Private Equity and Employment
Steven J. Davis
University of Chicago; National Bureau of Economic Research (NBER)
University of Maryland - Department of Economics; National Bureau of Economic Research (NBER); Institute for the Study of Labor (IZA)
Ron S. Jarmin
U.S. Census Bureau
Harvard Business School - Finance Unit; Harvard University - Entrepreneurial Management Unit; National Bureau of Economic Research (NBER)
U.S. Census Bureau - Center for Economic Studies
August 24, 2011
Chicago Booth Research Paper No. 11-31
Chicago Booth Initiative on Global Markets Working Paper No. 67
Private equity critics claim that leveraged buyouts bring huge job losses. To investigate this claim, we construct and analyze a new dataset that covers U.S. private equity transactions from 1980 to 2005. We track 3,200 target firms and their 150,000 establishments before and after acquisition, comparing outcomes to controls similar in terms of industry, size, age, and prior growth. Relative to controls, employment at target establishments declines 3 percent over two years post buyout and 6 percent over five years. The job losses are concentrated among public-to-private buyouts, and transactions involving firms in the service and retail sectors. But target firms also create more new jobs at new establishments, and they acquire and divest establishments more rapidly. When we consider these additional adjustment margins, net relative job losses at target firms are less than 1 percent of initial employment. In contrast, the sum of gross job creation and destruction at target firms exceeds that of controls by 13 percent of employment over two years. In short, private equity buyouts catalyze the creative destruction process in the labor market, with only a modest net impact on employment. The creative destruction response mainly involves a more rapid reallocation of jobs across establishments within target firms.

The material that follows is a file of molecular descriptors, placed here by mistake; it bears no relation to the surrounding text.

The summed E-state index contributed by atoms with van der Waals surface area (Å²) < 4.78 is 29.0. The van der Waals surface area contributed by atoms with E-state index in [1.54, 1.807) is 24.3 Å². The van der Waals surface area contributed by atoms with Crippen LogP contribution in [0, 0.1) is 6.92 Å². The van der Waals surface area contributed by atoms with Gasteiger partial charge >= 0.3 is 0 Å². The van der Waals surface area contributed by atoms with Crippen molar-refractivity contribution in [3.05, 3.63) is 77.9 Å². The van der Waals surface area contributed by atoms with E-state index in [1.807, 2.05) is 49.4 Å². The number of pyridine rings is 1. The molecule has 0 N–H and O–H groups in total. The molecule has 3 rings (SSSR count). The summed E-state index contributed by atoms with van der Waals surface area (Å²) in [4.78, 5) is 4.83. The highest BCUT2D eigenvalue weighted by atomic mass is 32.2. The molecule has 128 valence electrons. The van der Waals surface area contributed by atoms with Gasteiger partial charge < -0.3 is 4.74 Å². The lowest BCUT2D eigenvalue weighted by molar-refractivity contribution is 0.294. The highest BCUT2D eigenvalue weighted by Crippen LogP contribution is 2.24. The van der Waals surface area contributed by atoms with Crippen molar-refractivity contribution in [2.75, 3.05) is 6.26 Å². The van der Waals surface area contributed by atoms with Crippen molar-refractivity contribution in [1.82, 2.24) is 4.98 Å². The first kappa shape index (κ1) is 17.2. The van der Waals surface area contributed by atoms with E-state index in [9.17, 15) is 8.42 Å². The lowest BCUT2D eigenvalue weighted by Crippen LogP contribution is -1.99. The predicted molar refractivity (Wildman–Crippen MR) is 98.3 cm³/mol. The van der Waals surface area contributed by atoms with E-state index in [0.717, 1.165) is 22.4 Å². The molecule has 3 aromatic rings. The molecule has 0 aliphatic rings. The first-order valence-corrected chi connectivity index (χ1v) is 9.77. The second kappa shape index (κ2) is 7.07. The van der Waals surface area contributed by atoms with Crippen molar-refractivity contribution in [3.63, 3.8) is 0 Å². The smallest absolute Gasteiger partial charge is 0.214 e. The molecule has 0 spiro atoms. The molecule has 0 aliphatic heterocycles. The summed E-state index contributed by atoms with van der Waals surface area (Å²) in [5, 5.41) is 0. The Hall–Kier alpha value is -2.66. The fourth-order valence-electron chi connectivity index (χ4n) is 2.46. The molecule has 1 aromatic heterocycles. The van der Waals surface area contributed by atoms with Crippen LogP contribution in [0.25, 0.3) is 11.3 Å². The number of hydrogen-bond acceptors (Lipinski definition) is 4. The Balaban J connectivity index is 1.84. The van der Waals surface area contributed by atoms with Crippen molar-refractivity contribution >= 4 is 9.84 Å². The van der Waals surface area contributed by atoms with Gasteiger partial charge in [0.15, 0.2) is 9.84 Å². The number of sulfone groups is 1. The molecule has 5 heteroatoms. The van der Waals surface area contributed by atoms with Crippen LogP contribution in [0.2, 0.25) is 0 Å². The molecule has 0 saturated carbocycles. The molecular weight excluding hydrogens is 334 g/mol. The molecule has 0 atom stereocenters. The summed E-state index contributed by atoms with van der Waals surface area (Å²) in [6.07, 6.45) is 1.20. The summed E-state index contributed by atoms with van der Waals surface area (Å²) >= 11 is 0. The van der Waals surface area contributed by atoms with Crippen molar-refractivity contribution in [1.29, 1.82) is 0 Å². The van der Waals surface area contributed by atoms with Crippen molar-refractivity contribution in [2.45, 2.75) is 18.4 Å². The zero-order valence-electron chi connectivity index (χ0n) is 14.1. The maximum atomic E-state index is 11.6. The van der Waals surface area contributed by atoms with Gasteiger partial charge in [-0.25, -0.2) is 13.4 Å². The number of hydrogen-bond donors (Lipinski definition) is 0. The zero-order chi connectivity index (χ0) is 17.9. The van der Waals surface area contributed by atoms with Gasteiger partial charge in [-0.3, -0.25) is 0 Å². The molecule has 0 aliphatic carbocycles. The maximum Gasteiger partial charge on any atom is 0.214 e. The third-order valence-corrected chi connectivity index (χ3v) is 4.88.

Number of Pages in PDF File: 59working papers series
Date posted: August 29, 2011
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